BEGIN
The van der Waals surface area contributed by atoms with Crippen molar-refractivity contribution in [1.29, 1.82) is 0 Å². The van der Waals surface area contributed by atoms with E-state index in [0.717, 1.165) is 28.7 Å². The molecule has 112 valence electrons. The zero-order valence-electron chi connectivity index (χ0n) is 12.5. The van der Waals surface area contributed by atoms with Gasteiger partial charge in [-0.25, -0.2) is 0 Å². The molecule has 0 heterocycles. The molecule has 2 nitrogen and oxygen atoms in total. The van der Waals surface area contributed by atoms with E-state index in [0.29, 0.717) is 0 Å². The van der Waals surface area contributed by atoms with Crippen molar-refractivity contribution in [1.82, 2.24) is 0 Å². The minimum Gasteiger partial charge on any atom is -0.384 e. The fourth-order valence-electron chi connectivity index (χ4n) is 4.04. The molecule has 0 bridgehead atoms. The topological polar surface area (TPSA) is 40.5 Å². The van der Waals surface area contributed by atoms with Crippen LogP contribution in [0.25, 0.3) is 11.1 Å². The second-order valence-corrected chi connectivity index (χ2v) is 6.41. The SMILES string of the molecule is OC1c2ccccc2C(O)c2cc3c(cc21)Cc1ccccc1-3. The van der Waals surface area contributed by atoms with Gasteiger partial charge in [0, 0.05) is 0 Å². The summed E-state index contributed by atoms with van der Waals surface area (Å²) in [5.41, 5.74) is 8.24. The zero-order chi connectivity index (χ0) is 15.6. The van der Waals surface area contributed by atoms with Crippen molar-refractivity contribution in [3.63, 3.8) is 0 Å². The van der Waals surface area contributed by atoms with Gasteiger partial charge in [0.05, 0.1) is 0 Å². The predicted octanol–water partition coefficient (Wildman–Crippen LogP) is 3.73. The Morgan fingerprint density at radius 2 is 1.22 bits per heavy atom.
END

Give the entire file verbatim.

The van der Waals surface area contributed by atoms with Crippen molar-refractivity contribution in [1.29, 1.82) is 0 Å². The van der Waals surface area contributed by atoms with E-state index in [0.717, 1.165) is 28.7 Å². The molecule has 112 valence electrons. The zero-order valence-electron chi connectivity index (χ0n) is 12.5. The van der Waals surface area contributed by atoms with Gasteiger partial charge in [-0.25, -0.2) is 0 Å². The molecule has 0 heterocycles. The molecule has 2 nitrogen and oxygen atoms in total. The van der Waals surface area contributed by atoms with E-state index in [0.29, 0.717) is 0 Å². The van der Waals surface area contributed by atoms with Crippen molar-refractivity contribution in [1.82, 2.24) is 0 Å². The minimum Gasteiger partial charge on any atom is -0.384 e. The fourth-order valence-electron chi connectivity index (χ4n) is 4.04. The molecule has 0 bridgehead atoms. The topological polar surface area (TPSA) is 40.5 Å². The van der Waals surface area contributed by atoms with Crippen LogP contribution in [0.25, 0.3) is 11.1 Å². The second-order valence-corrected chi connectivity index (χ2v) is 6.41. The SMILES string of the molecule is OC1c2ccccc2C(O)c2cc3c(cc21)Cc1ccccc1-3. The van der Waals surface area contributed by atoms with Gasteiger partial charge in [0, 0.05) is 0 Å². The summed E-state index contributed by atoms with van der Waals surface area (Å²) in [5.41, 5.74) is 8.24. The zero-order chi connectivity index (χ0) is 15.6. The van der Waals surface area contributed by atoms with Crippen molar-refractivity contribution in [3.63, 3.8) is 0 Å². The van der Waals surface area contributed by atoms with Gasteiger partial charge in [0.05, 0.1) is 0 Å². The predicted octanol–water partition coefficient (Wildman–Crippen LogP) is 3.73. The Morgan fingerprint density at radius 2 is 1.22 bits per heavy atom.